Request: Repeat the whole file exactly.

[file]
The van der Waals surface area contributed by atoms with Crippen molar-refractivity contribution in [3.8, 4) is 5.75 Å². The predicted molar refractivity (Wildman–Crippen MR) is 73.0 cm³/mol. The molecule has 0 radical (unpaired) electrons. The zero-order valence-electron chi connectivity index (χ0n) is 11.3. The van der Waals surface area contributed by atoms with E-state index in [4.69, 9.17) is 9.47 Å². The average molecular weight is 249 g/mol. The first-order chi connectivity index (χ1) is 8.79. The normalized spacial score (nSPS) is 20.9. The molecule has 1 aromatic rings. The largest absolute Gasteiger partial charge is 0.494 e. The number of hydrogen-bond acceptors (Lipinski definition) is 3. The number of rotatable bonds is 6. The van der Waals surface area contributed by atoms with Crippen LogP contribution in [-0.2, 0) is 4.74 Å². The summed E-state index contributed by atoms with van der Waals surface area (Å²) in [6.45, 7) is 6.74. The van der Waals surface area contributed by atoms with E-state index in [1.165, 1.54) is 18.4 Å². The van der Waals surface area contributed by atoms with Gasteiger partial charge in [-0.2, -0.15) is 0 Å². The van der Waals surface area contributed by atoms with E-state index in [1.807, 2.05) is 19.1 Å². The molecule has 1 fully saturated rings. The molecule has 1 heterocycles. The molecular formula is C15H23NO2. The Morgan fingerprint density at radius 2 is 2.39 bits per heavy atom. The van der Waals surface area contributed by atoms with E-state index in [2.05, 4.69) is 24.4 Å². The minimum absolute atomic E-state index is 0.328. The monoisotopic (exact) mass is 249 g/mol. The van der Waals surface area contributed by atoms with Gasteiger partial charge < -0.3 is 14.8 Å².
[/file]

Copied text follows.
The van der Waals surface area contributed by atoms with Crippen molar-refractivity contribution in [3.8, 4) is 5.75 Å². The predicted molar refractivity (Wildman–Crippen MR) is 73.0 cm³/mol. The molecule has 0 radical (unpaired) electrons. The zero-order valence-electron chi connectivity index (χ0n) is 11.3. The van der Waals surface area contributed by atoms with E-state index in [4.69, 9.17) is 9.47 Å². The average molecular weight is 249 g/mol. The first-order chi connectivity index (χ1) is 8.79. The normalized spacial score (nSPS) is 20.9. The molecule has 1 aromatic rings. The largest absolute Gasteiger partial charge is 0.494 e. The number of hydrogen-bond acceptors (Lipinski definition) is 3. The number of rotatable bonds is 6. The van der Waals surface area contributed by atoms with Crippen LogP contribution in [-0.2, 0) is 4.74 Å². The summed E-state index contributed by atoms with van der Waals surface area (Å²) in [6.45, 7) is 6.74. The van der Waals surface area contributed by atoms with E-state index in [1.165, 1.54) is 18.4 Å². The van der Waals surface area contributed by atoms with Gasteiger partial charge in [-0.2, -0.15) is 0 Å². The van der Waals surface area contributed by atoms with E-state index in [1.807, 2.05) is 19.1 Å². The molecule has 1 fully saturated rings. The molecule has 1 heterocycles. The molecular formula is C15H23NO2. The Morgan fingerprint density at radius 2 is 2.39 bits per heavy atom. The van der Waals surface area contributed by atoms with E-state index in [2.05, 4.69) is 24.4 Å². The minimum absolute atomic E-state index is 0.328. The monoisotopic (exact) mass is 249 g/mol. The van der Waals surface area contributed by atoms with Gasteiger partial charge < -0.3 is 14.8 Å².